Compulsory treatment in anorexia nervosa: A review

Authors

  • Isis F.F.M. Elzakkers MD, MSc,

    Corresponding author
    1. Altrecht Eating Disorders Rintveld, Altrecht Mental Health Institute, The Netherlands
    • Correspondence to: Isis Elzakkers, Altrecht Eating Disorders Rintveld, Altrecht Mental Health Institute, Wenshoek 4, 3705 WE, Zeist, The Netherlands. E-mail: i.elzakkers@altrecht.nl

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  • Unna N. Danner PhD,

    1. Altrecht Eating Disorders Rintveld, Altrecht Mental Health Institute, The Netherlands
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  • Hans W. Hoek MD, PhD,

    1. Altrecht Eating Disorders Rintveld, Altrecht Mental Health Institute, The Netherlands
    2. Parnassia Bavo Psychiatric Institute, The Hague, The Netherlands
    3. Department of Psychiatry, University Medical Center Groningen, The Netherlands
    4. Department of Epidemiology, Mailman School of Public Health, Columbia University New York
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  • Ulrike Schmidt MD, PhD, FRCPsych,

    1. Section of Eating Disorders, King's College London, Institute of Psychiatry, London, United Kingdom
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  • Annemarie A. van Elburg MD, PhD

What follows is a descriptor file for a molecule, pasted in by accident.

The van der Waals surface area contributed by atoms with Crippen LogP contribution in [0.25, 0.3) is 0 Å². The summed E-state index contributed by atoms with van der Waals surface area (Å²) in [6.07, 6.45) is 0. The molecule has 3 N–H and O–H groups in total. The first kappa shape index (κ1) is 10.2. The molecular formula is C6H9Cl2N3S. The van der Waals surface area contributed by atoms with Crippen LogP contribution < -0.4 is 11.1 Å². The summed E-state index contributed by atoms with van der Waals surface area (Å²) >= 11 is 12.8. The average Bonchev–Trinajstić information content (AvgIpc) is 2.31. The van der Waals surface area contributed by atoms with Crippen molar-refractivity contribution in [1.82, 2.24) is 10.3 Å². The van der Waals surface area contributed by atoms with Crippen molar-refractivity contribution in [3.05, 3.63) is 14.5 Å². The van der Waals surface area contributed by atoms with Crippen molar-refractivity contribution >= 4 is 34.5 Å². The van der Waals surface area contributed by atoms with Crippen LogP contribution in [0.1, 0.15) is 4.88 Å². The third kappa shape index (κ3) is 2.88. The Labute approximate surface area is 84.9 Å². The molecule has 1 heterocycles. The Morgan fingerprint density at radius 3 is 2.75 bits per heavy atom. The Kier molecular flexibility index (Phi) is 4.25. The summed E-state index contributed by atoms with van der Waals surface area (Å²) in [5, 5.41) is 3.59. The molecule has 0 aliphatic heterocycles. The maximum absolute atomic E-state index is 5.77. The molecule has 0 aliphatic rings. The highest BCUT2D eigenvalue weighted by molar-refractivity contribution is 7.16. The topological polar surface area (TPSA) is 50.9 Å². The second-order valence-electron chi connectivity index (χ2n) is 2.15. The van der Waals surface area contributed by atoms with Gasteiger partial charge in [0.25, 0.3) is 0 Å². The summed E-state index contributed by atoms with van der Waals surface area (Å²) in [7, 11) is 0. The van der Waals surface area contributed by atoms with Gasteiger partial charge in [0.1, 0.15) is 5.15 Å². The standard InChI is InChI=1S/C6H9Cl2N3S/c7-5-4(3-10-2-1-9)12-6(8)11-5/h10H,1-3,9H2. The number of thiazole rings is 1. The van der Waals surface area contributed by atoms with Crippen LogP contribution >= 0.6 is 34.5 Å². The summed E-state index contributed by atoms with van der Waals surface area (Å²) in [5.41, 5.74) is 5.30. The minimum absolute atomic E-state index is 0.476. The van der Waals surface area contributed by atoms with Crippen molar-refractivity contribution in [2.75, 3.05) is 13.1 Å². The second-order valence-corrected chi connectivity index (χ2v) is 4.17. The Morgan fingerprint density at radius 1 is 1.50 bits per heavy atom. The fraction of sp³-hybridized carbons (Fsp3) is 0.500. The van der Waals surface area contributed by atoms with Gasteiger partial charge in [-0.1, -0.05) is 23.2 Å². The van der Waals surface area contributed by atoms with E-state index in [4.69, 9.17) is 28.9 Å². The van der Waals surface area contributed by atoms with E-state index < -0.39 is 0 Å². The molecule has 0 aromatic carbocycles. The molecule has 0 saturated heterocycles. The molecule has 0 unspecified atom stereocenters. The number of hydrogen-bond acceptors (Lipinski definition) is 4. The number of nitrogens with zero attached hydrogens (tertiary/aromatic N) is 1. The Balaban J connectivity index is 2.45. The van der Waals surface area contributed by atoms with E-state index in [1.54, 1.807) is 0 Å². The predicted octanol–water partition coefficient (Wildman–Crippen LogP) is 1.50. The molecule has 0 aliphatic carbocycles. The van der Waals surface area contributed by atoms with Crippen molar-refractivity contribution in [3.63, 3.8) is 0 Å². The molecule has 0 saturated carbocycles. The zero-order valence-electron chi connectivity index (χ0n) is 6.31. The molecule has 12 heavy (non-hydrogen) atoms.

1. Altrecht Eating Disorders Rintveld, Altrecht Mental Health Institute, The Netherlands
    2. Department of Social Sciences, Utrecht University, The Netherlands
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  • Supported by Nuts Ohra Foundation.

ABSTRACT

Objective

Compulsory in-patient refeeding of patients with severe anorexia nervosa (AN) has caused considerable controversy. The effects of such treatment on longer-term outcome are not well known. The objective of this article is to review the evidence on the outcome of compulsory treatment for AN.

Method

Three large databases were searched for studies regarding compulsory treatment in AN.

Results

Detained patients have more severe symptoms and comorbidity and a longer duration of inpatient stay. In the short term compulsory refeeding in AN appears to be beneficial, but the longer term effects remain uncertain. Clinicians report no worsening of the therapeutic relationship after compulsory treatment.

Discussion

In severe cases of AN where the patient refuses life-saving treatment compulsory treatment needs to be considered. Future research should focus on the longer term effects of compulsory treatment and also on questions related to mental capacity in AN. © 2014 Wiley Periodicals, Inc. (Int J Eat Disord 2014; 47:845–852)

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